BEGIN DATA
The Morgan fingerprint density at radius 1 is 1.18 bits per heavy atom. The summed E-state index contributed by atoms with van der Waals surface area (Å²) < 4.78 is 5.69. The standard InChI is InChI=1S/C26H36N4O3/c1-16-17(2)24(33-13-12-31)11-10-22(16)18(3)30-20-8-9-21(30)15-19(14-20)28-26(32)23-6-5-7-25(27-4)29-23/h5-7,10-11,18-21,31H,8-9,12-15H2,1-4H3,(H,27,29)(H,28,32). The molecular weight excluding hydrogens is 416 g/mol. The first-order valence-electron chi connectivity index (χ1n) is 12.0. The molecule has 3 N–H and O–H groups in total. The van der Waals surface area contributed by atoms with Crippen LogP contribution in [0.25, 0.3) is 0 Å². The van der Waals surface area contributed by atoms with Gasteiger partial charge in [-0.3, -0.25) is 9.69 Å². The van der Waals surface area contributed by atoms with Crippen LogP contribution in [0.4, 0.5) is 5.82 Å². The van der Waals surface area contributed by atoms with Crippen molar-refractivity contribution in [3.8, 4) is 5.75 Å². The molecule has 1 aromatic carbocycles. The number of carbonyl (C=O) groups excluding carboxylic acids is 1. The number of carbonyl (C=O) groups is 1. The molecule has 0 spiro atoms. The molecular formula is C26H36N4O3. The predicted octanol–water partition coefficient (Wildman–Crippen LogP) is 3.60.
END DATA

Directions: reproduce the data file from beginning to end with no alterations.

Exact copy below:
The Morgan fingerprint density at radius 1 is 1.18 bits per heavy atom. The summed E-state index contributed by atoms with van der Waals surface area (Å²) < 4.78 is 5.69. The standard InChI is InChI=1S/C26H36N4O3/c1-16-17(2)24(33-13-12-31)11-10-22(16)18(3)30-20-8-9-21(30)15-19(14-20)28-26(32)23-6-5-7-25(27-4)29-23/h5-7,10-11,18-21,31H,8-9,12-15H2,1-4H3,(H,27,29)(H,28,32). The molecular weight excluding hydrogens is 416 g/mol. The first-order valence-electron chi connectivity index (χ1n) is 12.0. The molecule has 3 N–H and O–H groups in total. The van der Waals surface area contributed by atoms with Crippen LogP contribution in [0.25, 0.3) is 0 Å². The van der Waals surface area contributed by atoms with Gasteiger partial charge in [-0.3, -0.25) is 9.69 Å². The van der Waals surface area contributed by atoms with Crippen LogP contribution in [0.4, 0.5) is 5.82 Å². The van der Waals surface area contributed by atoms with Crippen molar-refractivity contribution in [3.8, 4) is 5.75 Å². The molecule has 1 aromatic carbocycles. The number of carbonyl (C=O) groups excluding carboxylic acids is 1. The number of carbonyl (C=O) groups is 1. The molecule has 0 spiro atoms. The molecular formula is C26H36N4O3. The predicted octanol–water partition coefficient (Wildman–Crippen LogP) is 3.60.